Every time I pass by a Korean bakery, I have to resist the urge to buy my favorite bread, soboro bread. Soboro bread also known as gombo or Korean streusel bread is covered with peanut crumble and can sometimes be filled with more peanut-y goodness…my mouth is just drooling thinking about it! Just the other day I became curious as to how bakeries create this wonderful treat and before I knew it, I was baking a big batch the next day. Although soboro bread only costs about $1.50 per bread, I can now make them fresh at home!
**Helpful tips and common mistakes
This bread is not difficult to make, it just takes a while because you have to proof it three times. Proofing the dough allows it to become this wonderfully light and airy bread so don’t skip this step!
Apparently, this dough is the basic dough that is used for almost all of the bread in a Korean bakery. Stay tuned next week for coffee buns using this same dough!
Start by activating the yeast and combining it with the remaining ingredients. Make a well in the center, add in the wet ingredients to the dry and stir until you have a dough. You can knead the dough by hand or use a kitchen mixer, which will save you lots of time and energy.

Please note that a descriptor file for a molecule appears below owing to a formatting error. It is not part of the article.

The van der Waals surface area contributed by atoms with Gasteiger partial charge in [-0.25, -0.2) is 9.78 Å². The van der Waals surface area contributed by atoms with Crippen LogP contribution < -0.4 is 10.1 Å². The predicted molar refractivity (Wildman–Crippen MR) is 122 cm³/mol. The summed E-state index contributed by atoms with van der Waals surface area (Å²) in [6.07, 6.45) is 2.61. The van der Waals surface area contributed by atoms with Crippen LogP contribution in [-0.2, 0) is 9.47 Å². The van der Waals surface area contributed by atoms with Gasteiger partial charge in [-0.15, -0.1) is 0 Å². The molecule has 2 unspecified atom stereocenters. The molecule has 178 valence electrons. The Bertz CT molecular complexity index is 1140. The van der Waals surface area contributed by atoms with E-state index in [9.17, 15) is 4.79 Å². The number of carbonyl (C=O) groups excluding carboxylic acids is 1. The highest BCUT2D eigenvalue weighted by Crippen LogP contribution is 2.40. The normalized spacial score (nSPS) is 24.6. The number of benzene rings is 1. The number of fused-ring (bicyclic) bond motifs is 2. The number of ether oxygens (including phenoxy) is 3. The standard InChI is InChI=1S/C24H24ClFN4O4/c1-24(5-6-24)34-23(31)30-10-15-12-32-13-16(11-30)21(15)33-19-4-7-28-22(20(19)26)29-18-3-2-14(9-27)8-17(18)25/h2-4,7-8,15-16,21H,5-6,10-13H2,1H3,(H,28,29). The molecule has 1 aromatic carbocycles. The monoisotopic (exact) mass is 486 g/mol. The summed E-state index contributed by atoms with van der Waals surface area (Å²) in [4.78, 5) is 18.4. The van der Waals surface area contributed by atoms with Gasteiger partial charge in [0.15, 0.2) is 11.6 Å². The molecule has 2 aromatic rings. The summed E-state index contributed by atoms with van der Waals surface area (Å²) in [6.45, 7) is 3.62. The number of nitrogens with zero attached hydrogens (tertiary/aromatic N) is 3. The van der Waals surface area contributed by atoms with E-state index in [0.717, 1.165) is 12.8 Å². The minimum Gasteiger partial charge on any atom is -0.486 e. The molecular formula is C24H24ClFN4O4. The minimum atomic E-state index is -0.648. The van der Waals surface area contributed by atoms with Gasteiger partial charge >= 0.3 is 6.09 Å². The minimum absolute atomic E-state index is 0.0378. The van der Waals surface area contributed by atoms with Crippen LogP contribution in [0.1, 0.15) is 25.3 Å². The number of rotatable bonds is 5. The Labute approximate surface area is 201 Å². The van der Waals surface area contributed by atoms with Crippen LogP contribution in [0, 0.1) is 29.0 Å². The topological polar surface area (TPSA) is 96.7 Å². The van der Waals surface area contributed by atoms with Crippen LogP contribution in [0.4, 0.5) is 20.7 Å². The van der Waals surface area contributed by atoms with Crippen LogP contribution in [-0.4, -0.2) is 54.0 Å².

The dough will be smooth and elastic, not sticky or dry. Add more water if the dough is dry, 1 tbsp at a time.
After it’s risen, portion the dough and create balls. To get even rolls, I weighed my dough at 2 ounces per portion.
For the peanut topping, you don’t want a wet streusel but a crumbly one. If it’s too wet, add more flour, 1 tbsp at a time. Keep in mind that the topping will slightly harden and firm up when being chilled.
When topping the dough with the streusel, I chose to spread the peanut topping with the hands on to the rolls instead of picking up the rolls and pressing them into the topping. I thought the shape of the bread would be compromised if I was to pick them up so I pressed on the topping instead.
Rotate the pans halfway while baking to ensure an even golden color. You can just smell the peanut aroma permeating through the kitchen!
This bread is best served fresh; as the days pass the bread does tend to get dry. I was very pleased with the outcome of this recipe. It tasted almost exactly like the soboro sold in the bakeries! Perhaps it wasn’t a good idea to make 20…
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